Believing that “a picture is worth a thousand words” may be what’s wrong with your ability to learn.
In today’s fast-paced society, digital pictures, videos, e-maps, and graphics flood the information channels. The art of writing, on the other hand, appears to be on a steep nosedive aimed at Shakespeare’s grave. Snapshots have displaced words, or so it seems.
Yes we live in picturesque times, but no kaleidoscope will ever surpass the power of language. Pictures are outside. Words are inside. Pictures are distant. Words are within your control. Words explain, remember, narrate, and provide a focused clarity that pictures, subjective by nature, cannot deliver.
Beautifully, words can be multifarious or brief. Pictures that are busy beget headaches; those that are scant bring ridicule for presenting rudimentary, replicable art. The power of words is extreme.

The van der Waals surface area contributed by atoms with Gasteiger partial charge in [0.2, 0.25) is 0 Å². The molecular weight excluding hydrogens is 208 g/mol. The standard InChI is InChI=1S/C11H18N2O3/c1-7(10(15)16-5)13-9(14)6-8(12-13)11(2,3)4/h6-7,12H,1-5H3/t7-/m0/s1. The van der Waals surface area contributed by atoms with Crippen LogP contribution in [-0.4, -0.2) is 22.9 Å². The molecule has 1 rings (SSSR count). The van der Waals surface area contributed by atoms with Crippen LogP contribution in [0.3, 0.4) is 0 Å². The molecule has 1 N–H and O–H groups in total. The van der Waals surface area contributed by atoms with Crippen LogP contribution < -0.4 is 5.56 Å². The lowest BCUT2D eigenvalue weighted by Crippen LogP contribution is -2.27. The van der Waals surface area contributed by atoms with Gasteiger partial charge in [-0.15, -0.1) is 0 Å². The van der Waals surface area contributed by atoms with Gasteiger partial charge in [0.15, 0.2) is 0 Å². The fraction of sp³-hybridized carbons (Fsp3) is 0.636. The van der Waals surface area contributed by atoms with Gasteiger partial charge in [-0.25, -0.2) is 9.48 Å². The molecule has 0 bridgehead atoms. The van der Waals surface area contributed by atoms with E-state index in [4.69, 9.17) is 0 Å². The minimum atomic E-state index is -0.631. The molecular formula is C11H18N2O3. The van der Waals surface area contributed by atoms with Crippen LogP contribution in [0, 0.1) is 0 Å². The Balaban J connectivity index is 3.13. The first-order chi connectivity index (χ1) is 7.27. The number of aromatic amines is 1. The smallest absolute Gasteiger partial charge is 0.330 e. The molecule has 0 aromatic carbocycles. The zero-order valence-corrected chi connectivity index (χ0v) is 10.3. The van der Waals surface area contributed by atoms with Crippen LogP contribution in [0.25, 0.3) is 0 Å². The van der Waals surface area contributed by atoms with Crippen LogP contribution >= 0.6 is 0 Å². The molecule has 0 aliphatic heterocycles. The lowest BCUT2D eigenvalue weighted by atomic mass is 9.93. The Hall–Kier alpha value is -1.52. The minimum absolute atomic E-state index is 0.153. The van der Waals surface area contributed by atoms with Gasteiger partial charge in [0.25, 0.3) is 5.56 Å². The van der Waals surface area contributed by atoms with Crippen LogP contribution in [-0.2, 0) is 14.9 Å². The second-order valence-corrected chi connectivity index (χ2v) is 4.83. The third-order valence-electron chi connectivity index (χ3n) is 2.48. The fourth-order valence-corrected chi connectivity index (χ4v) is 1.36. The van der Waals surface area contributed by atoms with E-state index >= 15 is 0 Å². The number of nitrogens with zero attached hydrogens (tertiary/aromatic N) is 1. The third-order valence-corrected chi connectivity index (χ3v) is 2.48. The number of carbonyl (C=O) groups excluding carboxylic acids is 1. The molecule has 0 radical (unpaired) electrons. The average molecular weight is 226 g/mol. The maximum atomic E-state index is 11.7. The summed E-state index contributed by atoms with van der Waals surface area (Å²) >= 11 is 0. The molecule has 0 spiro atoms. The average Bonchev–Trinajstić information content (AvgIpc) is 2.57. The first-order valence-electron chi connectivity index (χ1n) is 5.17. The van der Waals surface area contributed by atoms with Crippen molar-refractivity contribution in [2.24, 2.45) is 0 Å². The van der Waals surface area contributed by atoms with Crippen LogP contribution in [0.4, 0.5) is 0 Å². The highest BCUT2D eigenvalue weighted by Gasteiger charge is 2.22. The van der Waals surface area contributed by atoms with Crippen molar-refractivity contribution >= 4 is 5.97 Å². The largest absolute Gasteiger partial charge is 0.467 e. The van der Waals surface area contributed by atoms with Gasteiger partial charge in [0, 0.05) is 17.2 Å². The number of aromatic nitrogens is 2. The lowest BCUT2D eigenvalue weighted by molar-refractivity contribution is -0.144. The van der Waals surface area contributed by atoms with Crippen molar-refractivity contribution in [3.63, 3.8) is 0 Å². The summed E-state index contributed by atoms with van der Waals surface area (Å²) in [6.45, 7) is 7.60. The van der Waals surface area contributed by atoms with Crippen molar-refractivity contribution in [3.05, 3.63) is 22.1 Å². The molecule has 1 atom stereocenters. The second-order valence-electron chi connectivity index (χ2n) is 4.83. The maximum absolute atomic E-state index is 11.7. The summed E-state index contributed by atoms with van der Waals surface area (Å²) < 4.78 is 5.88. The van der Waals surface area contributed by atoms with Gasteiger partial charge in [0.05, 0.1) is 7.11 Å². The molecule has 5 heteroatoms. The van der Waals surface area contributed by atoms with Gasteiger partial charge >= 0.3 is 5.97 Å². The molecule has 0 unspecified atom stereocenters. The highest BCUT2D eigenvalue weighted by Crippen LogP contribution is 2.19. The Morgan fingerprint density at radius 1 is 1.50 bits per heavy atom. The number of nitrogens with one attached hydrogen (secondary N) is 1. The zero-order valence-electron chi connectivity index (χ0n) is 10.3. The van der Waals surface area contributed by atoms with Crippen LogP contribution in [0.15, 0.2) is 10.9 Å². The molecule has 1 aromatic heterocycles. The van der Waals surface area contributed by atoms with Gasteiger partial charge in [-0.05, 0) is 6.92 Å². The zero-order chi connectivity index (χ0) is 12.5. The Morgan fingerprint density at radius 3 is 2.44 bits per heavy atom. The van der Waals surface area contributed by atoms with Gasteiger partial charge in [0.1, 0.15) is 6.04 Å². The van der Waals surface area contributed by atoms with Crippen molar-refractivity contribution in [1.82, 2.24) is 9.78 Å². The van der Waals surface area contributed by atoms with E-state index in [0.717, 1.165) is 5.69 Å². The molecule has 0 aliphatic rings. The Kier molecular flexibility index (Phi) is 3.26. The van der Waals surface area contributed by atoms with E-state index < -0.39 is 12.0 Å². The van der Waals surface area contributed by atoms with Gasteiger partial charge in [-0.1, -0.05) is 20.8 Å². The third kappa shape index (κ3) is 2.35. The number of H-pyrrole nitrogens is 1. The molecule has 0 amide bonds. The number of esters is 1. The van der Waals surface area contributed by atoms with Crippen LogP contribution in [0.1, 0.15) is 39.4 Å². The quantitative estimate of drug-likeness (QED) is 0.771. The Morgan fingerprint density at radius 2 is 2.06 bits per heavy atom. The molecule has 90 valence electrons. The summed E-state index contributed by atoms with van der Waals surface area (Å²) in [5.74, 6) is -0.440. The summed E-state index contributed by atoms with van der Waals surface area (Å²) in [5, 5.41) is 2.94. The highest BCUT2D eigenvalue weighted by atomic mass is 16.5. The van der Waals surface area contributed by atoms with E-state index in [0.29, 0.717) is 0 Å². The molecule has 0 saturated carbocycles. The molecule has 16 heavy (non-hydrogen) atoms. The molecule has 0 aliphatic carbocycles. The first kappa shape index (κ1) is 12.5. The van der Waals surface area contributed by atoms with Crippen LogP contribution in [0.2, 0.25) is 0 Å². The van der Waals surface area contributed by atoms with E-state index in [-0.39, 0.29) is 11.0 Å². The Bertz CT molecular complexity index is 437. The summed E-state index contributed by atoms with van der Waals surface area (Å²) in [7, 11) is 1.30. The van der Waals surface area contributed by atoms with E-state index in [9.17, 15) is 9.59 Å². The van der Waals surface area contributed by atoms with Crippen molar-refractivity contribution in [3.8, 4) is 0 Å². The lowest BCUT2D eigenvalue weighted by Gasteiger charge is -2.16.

Think of the last book you’ve read. How mesmerizing was the cover? Grant you, it may have captured your attention for more than a few fleeting moments. However, did you dwell on it for hours, or days, or weeks? The words beyond the flap, however, seized you as early as the first quizzical sentence. Later, clever, conflict-laden, and active words zeroed in on your attention and refused your surrender.
Understand that I recognize that there are different learning styles. Understand that pictures help all learning styles succeed better. But understand that you would learn best if you shifted pictures to the margin and relinquished your penchant for photography.
Become an avid reader. It is the indisputable, indispensable, top tool for learning.
Pictures are pretty but language rocks. Words are worth a thousand pictures.
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